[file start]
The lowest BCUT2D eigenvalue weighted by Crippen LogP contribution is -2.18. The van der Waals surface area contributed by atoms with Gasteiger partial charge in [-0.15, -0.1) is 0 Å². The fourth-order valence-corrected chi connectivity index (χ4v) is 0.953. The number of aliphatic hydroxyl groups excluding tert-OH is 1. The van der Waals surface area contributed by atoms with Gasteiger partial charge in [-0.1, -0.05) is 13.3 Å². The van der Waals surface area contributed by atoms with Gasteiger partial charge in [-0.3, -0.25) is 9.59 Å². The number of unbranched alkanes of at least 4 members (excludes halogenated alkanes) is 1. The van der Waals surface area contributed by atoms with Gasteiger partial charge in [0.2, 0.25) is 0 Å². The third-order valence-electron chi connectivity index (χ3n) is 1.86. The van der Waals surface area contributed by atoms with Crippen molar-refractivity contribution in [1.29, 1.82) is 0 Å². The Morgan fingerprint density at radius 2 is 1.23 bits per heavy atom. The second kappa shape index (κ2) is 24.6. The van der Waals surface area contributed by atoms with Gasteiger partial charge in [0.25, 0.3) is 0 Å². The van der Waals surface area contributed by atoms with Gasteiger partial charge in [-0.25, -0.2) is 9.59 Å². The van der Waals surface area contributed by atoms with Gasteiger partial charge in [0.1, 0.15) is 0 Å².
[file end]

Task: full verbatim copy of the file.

The lowest BCUT2D eigenvalue weighted by Crippen LogP contribution is -2.18. The van der Waals surface area contributed by atoms with Gasteiger partial charge in [-0.15, -0.1) is 0 Å². The fourth-order valence-corrected chi connectivity index (χ4v) is 0.953. The number of aliphatic hydroxyl groups excluding tert-OH is 1. The van der Waals surface area contributed by atoms with Gasteiger partial charge in [-0.1, -0.05) is 13.3 Å². The van der Waals surface area contributed by atoms with Gasteiger partial charge in [-0.3, -0.25) is 9.59 Å². The number of unbranched alkanes of at least 4 members (excludes halogenated alkanes) is 1. The van der Waals surface area contributed by atoms with Gasteiger partial charge in [0.2, 0.25) is 0 Å². The third-order valence-electron chi connectivity index (χ3n) is 1.86. The van der Waals surface area contributed by atoms with Crippen molar-refractivity contribution in [1.29, 1.82) is 0 Å². The Morgan fingerprint density at radius 2 is 1.23 bits per heavy atom. The second kappa shape index (κ2) is 24.6. The van der Waals surface area contributed by atoms with Gasteiger partial charge in [0.25, 0.3) is 0 Å². The van der Waals surface area contributed by atoms with Gasteiger partial charge in [-0.25, -0.2) is 9.59 Å². The van der Waals surface area contributed by atoms with Gasteiger partial charge in [0.1, 0.15) is 0 Å².